Preparing for an EMP
An EMP, or electromagnetic pulse, is a sudden burst of electromagnetic energy that can damage or destroy the power grid and quietly wipe out unprotected electronic devices and systems in its path. An EMP can be caused by natural phenomena, such as solar flares or geomagnetic storms, or by human-made sources, such as nuclear weapons or specialized devices. An EMP can have devastating effects on modern society, especially if it targets critical infrastructure and communication networks.
Millions of lives could be lost through mass starvation, disease and societal collapse following an electromagnetic pulse (EMP) attack.
Causes of an EMP
Also known as a solar flare, this natural phenomenon would most likely result in less damage but, with the right conditions and factors, is also capable of causing severe damage to infrastructure.
A man made nuclear detonation at high altitude can cause widespread severe damage to the power grid but have no radiation effects on the ground.
EMP Impact Factors
The pulse expands in a roughly circular pattern from the point of detonation so, at higher altitude, a detonation can have a line of sight to a larger portion of the earth’s surface, thereby affecting a larger area.
The intensity of the EMP (how strong the pulse is) at a specific location on the ground also depends on the yield of the explosion (how big the explosion is) and the design of the weapon.
When an EMP occurs, regardless of the cause, there won’t be an alert or notification this time. You will be left to figure it out on your own. Learning the signs can help you recognize and evaluate what’s happening so you can swing into action (see plan of action).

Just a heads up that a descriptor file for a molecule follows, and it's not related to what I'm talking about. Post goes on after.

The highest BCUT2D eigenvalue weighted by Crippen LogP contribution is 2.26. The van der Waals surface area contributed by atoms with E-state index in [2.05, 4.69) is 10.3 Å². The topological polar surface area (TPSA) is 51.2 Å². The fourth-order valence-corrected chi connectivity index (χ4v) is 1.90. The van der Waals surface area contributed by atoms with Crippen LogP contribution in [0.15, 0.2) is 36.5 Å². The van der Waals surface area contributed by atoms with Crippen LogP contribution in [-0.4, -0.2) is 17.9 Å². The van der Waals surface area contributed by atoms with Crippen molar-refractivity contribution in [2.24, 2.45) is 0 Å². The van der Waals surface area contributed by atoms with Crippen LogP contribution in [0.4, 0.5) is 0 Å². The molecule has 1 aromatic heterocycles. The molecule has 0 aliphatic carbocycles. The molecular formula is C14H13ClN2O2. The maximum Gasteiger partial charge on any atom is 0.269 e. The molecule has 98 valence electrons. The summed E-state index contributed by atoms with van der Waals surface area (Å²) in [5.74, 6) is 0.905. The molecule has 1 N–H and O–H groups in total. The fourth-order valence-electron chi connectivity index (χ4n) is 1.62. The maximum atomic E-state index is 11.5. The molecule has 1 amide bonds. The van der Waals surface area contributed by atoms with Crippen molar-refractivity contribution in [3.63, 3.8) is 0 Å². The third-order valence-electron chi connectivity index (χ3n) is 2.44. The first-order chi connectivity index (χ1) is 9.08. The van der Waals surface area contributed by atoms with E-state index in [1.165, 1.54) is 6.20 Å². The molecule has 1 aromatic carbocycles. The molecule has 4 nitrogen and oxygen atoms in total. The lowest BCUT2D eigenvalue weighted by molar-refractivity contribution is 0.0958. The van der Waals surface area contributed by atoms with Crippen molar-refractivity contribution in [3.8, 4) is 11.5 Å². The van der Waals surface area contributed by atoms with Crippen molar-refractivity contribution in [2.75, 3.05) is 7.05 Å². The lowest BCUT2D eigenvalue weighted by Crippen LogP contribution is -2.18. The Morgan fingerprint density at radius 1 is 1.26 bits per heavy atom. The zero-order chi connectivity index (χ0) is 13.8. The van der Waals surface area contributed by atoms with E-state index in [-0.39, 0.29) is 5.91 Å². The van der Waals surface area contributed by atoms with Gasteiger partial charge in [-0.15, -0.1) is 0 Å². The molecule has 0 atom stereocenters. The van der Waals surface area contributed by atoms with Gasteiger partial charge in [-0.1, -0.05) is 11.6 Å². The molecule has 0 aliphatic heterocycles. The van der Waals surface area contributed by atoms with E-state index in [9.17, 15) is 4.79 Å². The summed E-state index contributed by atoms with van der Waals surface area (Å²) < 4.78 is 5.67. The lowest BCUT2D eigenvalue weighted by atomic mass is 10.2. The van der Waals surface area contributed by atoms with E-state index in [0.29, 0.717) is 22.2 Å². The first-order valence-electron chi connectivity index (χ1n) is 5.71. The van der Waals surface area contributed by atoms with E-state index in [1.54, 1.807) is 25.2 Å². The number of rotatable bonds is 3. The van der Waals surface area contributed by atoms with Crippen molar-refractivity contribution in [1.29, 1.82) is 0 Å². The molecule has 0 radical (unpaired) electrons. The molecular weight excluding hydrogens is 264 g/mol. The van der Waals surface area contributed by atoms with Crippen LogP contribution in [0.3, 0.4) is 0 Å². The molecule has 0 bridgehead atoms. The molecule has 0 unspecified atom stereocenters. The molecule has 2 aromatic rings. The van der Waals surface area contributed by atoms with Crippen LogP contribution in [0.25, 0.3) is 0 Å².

- You may notice a burst of light in the sky.
- All electricity goes out instantaneously.
- Electrical devices will cease to work.
- Cell phones, laptops, iPods, and other wireless devices stop working.
- Newer cars won’t start or will malfunction.
- Radio and tv stations stop broadcasting.
- If you are touching anything metal, such as your car keys, you may get scorched.
- Airplanes will very likely fall from the sky.
Places You Hope Not to Be
As horrible as it is to think about, there are places you don't want to be when the electricity goes off ... if it can't be turned back on. Here is a small list - enough to get the point.
- in an airplane or helicopter mid-flight
- in a closed elevator
- on an amusement park ride
- in the subway system
- locked inside a prison or jail
- far away from home
Supplies on Hand
The best way to prepare for an EMP is by having enough supplies to see your through what could be a substantial amount of time without electricity. Check out prepare your home for ideas on ways to shore up your home supply. Here are some of the supplies covered:
Having family plans allow you to plan for pontential grid-down scenarios ahead of time.
family communications - provides a back up plan if your family is separated when the electricity goes out.
home security - allows you to protect your home during what could be a very dangerous time.
away from home - helps to deal with emergencies at places you frequent.
cash on hand - gives you the cash you need when ATMs don't work and stores can only accept cash.
get back home - this is really a kit, but it gives you what you need to get home on foot if your car won't work.
The Faraday Cage